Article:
ucol furniture design school
'Spy Hopper' Drinks Cabinet
Furniture Artist: Stu Brown (Diploma Student Project: Year 2)
With a nod to his Welsh whaling ancestors, Stu Brown's fanciful ‘grog' cabinet delves deep into the imagination, brimming with subtle seafaring symbols.
Named for the quirky ‘spy hop' maneuver that a Southern Right Whale uses to pop its head out of the water for a look around, the nautical inspiration for this piece flows though every element of the design.
The cabinet's organic form was created from 36 pieces of solid matai joined using a coopering technique, and is encircled with inlaid whale silhouettes made from black swamp timber. Starkly contrasted cast aluminum harpoon legs and whale-tail handles are offset by a soft blue glow radiating from the hand-blown glass globe - etched with an outline of Aotearoa.
Some 40 pages of concept sketches and 180 hours of labour went into creating this masterwork - a showpiece for the designer's marine cabinet making skills and love of the deep.
'Moondance' Display Cabinet
Furniture Artist: Joshua Norris (Diploma Student Project: Year 2)
Elegant and contemporary, this superb piece by Joshua Norris took second place in the Pine Furniture section at the National Woodskills Festival held at Kawerau in 2009.
The competition is renowned as a prestigious test of skill and attracts many leading artists in the field. UCOL Fine Furniture students are regular attendees at the Festival, and as a student designer, Joshua was pitting his talents against many older and more experienced furniture makers.
Designed as a graceful keeper of keepsakes, the inspiration for this cabinet came from an item glimpsed in a book on bespoke furniture. Shaped from solid pine and plywood, blonded and lacquered, Joshua notes how much his designer-maker skills have developed under the School's tutelage:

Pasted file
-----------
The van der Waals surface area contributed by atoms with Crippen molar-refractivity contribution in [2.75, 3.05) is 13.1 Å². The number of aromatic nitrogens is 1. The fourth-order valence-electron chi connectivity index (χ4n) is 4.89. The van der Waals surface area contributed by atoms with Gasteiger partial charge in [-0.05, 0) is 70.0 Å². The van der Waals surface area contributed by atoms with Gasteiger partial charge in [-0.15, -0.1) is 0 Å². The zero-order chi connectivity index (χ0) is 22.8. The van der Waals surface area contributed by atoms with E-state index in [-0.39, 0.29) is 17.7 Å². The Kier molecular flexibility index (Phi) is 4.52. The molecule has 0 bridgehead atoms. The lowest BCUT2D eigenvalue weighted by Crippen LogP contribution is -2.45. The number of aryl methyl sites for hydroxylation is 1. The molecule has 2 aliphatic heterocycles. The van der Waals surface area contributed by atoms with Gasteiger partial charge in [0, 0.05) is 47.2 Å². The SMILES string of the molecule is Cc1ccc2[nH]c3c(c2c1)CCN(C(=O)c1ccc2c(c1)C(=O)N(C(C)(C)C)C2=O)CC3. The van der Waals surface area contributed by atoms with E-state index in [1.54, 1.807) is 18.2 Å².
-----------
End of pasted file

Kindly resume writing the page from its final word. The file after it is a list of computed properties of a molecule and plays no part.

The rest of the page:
"If you compare my original drawings and the final piece, they're strikingly similar"
'What lies within' Memento Cabinet
Furniture Artist: Mark Gilbert (Diploma Student Project: Year 2)
What lies behind us and what lies before us are small matters compared to what lies within us - Ralph Waldo Emerson
Bewitchingly named, this memory box designed by the artist for his wife invites you to delve a little deeper. Peeking out through the cabinetry doors are the red jarrah handles of the keepsake drawers within, alluding to the family treasures, tokens and mementos housed therein.
Formed from several varieties of locally-grown eucalypt timber, oiled and held aloft on a stand braced with four elegant curved supports resembling steel bridge spans, this piece won a Highly Commended placing at the 2009 Kawerau Woodskills Festival.
"My wife is patiently waiting to make use of her gift - it's been on show for so long and has another exhibition at Te Manawa Museum to attend before it returns to her!"
Furniture Artist: Richard Morris of RJM Furniture Design & Manufacture (Diploma Graduate in 2008)
A signature piece for ex dairy-farmer turned furniture maker Richard Morris, this striking table scooped first place in the 2008 National Woodskills Festival.
Delicate blonde tones of black poplar are interlaced with darker swamp rimu on the table surface, and in the sweeping curves of the steam-bent legs. Oiled and then lacquered, and braced with stainless steel, the tabletop appears to float above its curved base on stainless steel pins.
Despite viewers likening it to a coffin or nautical theme, Richard says the design simply arose from a sketchpad doodle shape he liked and then executed with finesse using local timbers. Finesse that earned him the coveted top award at the Woodskills Festival, and has since inspired him to set up his own business RJM Furniture Design in Whangamata.
Furniture Artist: Don Howden (Diploma Graduate in 2007)
With a desire to create a ‘fine piece' fit for a musician of style, past student Don Howden spent many hours sketching to develop the ‘exact look' he was looking for!
The result, a gracious eucalypt and swamp rimu music stand with curvaceous lines and slender brass finishings. Form and functionality were equally important in this piece, with timbers chosen for their durability and strength. It's proven to be a popular design, with Don selling a number of versions of this item from the Otaki-based fine furniture design business he established after graduating.